The following web links provide some useful information on elevator pitches:

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Informal activities

At an assessment centre, informal activities often refer to times throughout the day whereby you will have the opportunity to meet and network with employees and other candidates; for example during refreshment breaks, lunch, or presentations/tours by the company. It is important to remember that everyone you meet during the assessment centre may be asked to provide feedback on you, so even seemingly relaxed parts of the day should be treated as important in terms of the impression you are creating.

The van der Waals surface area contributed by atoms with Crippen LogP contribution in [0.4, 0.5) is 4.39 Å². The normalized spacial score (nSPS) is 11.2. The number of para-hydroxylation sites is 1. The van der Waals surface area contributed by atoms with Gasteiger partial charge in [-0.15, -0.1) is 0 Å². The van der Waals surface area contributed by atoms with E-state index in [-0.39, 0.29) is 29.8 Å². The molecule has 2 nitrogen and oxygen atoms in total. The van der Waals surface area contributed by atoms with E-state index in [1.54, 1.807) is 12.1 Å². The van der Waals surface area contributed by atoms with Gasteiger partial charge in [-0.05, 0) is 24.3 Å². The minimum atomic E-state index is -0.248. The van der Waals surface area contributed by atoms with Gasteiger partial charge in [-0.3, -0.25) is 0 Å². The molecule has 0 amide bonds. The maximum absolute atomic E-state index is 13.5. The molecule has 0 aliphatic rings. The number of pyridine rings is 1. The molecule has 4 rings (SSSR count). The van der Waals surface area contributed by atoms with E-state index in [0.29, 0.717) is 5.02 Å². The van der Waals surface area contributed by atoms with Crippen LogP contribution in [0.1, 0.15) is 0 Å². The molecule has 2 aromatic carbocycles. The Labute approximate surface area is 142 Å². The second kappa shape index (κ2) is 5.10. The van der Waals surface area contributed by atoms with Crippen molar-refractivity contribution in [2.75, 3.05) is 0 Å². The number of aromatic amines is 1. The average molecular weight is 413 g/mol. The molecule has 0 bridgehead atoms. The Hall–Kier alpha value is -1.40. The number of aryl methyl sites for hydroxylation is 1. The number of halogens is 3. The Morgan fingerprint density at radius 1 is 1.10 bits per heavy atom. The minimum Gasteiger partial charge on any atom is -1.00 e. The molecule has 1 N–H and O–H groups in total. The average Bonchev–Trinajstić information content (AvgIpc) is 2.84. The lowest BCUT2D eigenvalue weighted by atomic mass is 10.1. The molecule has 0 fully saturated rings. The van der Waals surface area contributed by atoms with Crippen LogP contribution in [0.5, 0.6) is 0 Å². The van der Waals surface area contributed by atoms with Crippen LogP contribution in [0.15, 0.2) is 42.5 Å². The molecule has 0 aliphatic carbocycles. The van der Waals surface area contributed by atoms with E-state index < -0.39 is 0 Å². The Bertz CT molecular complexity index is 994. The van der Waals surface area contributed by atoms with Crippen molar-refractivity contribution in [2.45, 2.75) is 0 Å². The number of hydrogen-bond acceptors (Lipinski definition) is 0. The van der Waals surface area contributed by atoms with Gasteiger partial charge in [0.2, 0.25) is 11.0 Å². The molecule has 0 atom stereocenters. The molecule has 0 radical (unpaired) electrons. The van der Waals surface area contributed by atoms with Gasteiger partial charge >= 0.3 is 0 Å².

For further information on informal activities at assessment centres, please view the following links:

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Further information and advice

If you need more information on assessment centres, why not check out some of the resources below to help develop your knowledge and understanding in more detail:

Assessment centre insights

Detailed below is access to a number of assessment centre insights for different areas of work (by TARGETjobs), which may prove useful in preparing for sector/employer specific assessment centres: